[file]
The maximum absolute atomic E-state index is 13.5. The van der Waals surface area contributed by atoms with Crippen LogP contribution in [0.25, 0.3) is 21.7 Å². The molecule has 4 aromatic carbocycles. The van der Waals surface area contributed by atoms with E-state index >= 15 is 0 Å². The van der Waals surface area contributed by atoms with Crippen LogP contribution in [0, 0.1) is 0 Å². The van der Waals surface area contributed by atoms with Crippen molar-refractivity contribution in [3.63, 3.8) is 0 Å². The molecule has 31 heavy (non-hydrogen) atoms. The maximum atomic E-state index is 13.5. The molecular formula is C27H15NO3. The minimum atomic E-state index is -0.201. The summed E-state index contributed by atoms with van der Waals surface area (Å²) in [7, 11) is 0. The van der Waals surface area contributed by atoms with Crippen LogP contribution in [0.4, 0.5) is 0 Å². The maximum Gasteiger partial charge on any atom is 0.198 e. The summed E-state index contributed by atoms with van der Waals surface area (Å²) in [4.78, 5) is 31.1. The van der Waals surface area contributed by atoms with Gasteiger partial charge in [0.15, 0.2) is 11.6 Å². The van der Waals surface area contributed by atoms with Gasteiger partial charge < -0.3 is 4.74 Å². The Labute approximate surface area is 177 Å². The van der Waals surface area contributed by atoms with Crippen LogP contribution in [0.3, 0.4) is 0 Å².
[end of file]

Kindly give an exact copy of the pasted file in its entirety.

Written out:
The maximum absolute atomic E-state index is 13.5. The van der Waals surface area contributed by atoms with Crippen LogP contribution in [0.25, 0.3) is 21.7 Å². The molecule has 4 aromatic carbocycles. The van der Waals surface area contributed by atoms with E-state index >= 15 is 0 Å². The van der Waals surface area contributed by atoms with Crippen LogP contribution in [0, 0.1) is 0 Å². The van der Waals surface area contributed by atoms with Crippen molar-refractivity contribution in [3.63, 3.8) is 0 Å². The molecule has 31 heavy (non-hydrogen) atoms. The maximum atomic E-state index is 13.5. The molecular formula is C27H15NO3. The minimum atomic E-state index is -0.201. The summed E-state index contributed by atoms with van der Waals surface area (Å²) in [7, 11) is 0. The van der Waals surface area contributed by atoms with Crippen LogP contribution in [0.4, 0.5) is 0 Å². The maximum Gasteiger partial charge on any atom is 0.198 e. The summed E-state index contributed by atoms with van der Waals surface area (Å²) in [4.78, 5) is 31.1. The van der Waals surface area contributed by atoms with Gasteiger partial charge in [0.15, 0.2) is 11.6 Å². The van der Waals surface area contributed by atoms with Gasteiger partial charge < -0.3 is 4.74 Å². The Labute approximate surface area is 177 Å². The van der Waals surface area contributed by atoms with Crippen LogP contribution in [0.3, 0.4) is 0 Å².